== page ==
'Overlooked' Lauzon plotting an upset


HOUSTON -- Like the rest of the guys preparing to fight Saturday night at UFC 136, Joe Lauzon has been cooped up in his hotel room a lot this week.

The rooms at the downtown Houston Hilton -- where the UFC has descended en masse prior to this weekend’s show across the street at Toyota Center -- are nice enough, but spend a few days in one trying to cut weight and keep your head on straight and it’s easy to image that you quickly run short on entertainment options.

There are 39 free channels on the TV, a complimentary newspaper left outside your door in the morning and, if you feel like shelling out a small fee, there’s the Internet.

That last one is probably how Lauzon found out about the things Melvin Guillard has been saying about him leading up to their lightweight bout on Saturday.

“I’ve seen a lot more interviews with him over the last couple of days,” Lauzon says. “It doesn’t bother me. I really wasn’t paying attention at all until now; I’m sitting in the hotel room, so I’m looking and seeing what he’s saying a little bit more. But whatever -- I’m not sweating it.”

What Guillard is saying -- or at least what he said to the media on Wednesday during UFC 136’s open workouts -- is that Lauzon will only present problems for him if Guillard allows it; that Lauzon is too small to fight in the 155-pound division and that after he beats Lauzon on Saturday, people might want to start calling him “the jiu-jitsu killer” because of all the great BJJ guys he’s defeated recently.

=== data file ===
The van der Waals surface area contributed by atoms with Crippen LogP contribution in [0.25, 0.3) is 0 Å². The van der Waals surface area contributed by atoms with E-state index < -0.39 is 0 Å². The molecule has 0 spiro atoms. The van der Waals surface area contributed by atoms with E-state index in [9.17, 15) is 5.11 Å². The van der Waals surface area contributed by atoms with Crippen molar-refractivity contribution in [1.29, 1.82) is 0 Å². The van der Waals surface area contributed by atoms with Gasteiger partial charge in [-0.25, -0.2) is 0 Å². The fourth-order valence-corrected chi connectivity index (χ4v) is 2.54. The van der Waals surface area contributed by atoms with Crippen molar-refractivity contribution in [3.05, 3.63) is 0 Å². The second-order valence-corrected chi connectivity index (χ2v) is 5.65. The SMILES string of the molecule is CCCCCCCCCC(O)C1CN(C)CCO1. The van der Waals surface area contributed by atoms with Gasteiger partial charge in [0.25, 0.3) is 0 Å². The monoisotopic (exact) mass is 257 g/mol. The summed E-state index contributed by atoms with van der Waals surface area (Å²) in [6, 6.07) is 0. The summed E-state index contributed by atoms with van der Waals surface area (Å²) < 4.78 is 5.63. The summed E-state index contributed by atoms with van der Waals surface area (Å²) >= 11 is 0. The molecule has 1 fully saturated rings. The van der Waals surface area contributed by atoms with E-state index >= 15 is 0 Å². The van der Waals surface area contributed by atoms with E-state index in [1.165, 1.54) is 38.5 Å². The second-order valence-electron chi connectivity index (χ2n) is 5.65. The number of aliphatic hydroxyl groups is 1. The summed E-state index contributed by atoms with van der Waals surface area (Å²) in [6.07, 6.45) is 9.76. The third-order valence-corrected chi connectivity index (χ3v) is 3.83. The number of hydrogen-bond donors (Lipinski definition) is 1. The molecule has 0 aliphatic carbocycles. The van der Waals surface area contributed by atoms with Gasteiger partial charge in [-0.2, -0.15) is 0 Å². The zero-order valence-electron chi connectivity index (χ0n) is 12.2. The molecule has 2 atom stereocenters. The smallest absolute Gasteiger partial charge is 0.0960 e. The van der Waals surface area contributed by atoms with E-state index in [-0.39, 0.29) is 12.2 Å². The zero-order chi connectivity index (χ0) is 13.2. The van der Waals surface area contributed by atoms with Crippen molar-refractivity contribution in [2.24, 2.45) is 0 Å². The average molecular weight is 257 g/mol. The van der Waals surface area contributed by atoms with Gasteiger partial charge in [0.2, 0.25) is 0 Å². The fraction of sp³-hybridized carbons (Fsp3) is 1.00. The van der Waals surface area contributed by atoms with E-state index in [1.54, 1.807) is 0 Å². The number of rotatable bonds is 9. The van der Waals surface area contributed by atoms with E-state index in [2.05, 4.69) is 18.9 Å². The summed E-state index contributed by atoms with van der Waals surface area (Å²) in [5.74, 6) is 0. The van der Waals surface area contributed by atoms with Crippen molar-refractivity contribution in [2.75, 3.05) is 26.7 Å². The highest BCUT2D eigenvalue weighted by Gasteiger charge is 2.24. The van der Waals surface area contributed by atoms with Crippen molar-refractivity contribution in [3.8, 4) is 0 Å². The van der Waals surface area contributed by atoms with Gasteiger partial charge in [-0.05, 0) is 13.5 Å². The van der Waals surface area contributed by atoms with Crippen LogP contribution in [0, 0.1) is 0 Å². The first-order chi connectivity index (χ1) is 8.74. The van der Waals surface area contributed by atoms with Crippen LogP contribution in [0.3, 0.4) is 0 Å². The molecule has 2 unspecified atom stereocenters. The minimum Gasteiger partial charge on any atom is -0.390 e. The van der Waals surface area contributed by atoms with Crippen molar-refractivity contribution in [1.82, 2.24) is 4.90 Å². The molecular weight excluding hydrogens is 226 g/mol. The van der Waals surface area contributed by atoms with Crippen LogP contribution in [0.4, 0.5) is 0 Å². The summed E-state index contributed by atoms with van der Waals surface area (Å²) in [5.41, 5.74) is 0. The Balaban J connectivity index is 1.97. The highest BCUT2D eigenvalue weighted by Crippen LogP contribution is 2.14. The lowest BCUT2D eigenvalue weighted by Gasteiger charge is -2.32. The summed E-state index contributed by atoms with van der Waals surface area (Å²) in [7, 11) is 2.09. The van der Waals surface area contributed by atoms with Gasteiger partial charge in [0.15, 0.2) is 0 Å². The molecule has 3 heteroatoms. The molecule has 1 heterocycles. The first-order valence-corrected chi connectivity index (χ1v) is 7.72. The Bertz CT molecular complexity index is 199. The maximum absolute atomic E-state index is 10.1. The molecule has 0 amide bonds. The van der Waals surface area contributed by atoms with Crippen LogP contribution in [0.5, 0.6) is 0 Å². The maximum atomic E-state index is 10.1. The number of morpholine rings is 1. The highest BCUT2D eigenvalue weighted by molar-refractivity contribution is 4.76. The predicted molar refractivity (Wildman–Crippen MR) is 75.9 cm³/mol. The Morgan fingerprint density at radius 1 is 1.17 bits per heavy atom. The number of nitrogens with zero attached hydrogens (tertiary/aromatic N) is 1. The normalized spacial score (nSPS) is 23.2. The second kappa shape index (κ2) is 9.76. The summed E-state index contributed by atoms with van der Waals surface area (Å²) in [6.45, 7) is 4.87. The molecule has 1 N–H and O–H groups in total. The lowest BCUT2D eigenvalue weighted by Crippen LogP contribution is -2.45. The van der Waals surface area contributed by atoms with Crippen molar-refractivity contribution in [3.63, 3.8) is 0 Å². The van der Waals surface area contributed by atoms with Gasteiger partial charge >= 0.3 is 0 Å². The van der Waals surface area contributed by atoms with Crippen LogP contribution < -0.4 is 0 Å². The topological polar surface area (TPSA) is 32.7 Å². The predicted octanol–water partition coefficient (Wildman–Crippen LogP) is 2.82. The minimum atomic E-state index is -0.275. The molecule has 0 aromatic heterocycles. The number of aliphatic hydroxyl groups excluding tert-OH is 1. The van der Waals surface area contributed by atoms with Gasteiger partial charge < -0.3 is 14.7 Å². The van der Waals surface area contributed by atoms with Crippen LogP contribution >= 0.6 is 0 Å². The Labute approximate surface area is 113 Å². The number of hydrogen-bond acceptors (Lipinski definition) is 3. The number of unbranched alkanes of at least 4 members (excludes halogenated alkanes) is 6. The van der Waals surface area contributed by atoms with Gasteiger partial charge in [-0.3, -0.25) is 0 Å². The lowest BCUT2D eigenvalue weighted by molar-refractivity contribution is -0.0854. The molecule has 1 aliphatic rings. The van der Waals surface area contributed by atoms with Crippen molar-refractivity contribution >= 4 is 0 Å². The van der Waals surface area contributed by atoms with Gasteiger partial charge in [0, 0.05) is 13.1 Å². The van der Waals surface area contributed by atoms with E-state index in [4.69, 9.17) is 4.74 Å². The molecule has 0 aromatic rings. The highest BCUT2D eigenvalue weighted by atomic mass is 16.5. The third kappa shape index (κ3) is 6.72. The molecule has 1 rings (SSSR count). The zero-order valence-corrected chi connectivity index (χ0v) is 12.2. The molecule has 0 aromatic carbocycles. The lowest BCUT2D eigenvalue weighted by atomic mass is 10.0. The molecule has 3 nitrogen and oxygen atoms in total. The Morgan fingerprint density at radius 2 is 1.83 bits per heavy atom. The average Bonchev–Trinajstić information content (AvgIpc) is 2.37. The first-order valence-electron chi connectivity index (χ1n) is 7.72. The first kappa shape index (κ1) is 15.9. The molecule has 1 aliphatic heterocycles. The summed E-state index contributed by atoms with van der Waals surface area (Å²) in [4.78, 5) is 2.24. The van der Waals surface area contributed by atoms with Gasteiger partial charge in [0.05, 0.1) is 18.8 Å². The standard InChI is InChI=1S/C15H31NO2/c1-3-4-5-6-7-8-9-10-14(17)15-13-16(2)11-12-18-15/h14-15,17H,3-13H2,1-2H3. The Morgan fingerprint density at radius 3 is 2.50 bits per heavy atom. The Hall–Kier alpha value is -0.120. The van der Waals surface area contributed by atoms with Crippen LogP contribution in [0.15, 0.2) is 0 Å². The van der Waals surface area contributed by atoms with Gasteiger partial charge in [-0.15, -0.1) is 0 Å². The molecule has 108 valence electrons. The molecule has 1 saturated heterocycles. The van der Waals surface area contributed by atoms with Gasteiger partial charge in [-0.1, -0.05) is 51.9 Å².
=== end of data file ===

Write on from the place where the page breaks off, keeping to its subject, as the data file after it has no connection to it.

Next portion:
Of course, Guillard is also saying other things. He gives respect to Lauzon for “even taking the fight,” while admitting to reporters that Lauzon is “tough” and “crafty” and even though he’s small, he can’t be underestimated.

“I believe in the little guy,” Guillard says. “I’ve knocked a lot of big people out in my time.”

Still, it’s the negative stuff Lauzon seems to like best.

“It’s nice to be overlooked a little bit,” he says. “I keep hearing Melvin talking about how he’s definitely going to fight for the title next time and who he’s going to fight next and how he’s going to knock me out and all this other stuff. We’ve still got to fight on Saturday. He can talk a lot, but on Saturday night we’re still getting locked in the cage and we’ll see who the better man is.”

Lauzon is nothing if not a realist. He likely knows full well that he comes into this fight as a 3-1 underdog. He knows that Guillard cruises in on a five-fight win streak and is largely regarded as being just one or two more away from that shot at the title. Lauzon, on the other hand, is just 4-3 in the Octagon since 2008 and concedes he’s nowhere near as close to top contender status as Guillard is right now.

He also won’t go as far as to guarantee a win as Guillard has, instead saying he’s ultimately more interested in putting on a good show for the fans and perhaps picking up his ninth performance-based bonus in 11 appearances.

Still, given some time to sit around in his hotel room and think about it, Lauzon has some things to say too, when asked the right questions.

“Personally, I think I’m the worst matchup for Melvin Guillard,” he says. “His biggest weakness seems to be submissions. He’s been a lot better lately, but at the same time I’ve submitted a lot of guys, a lot of really good guys, too.”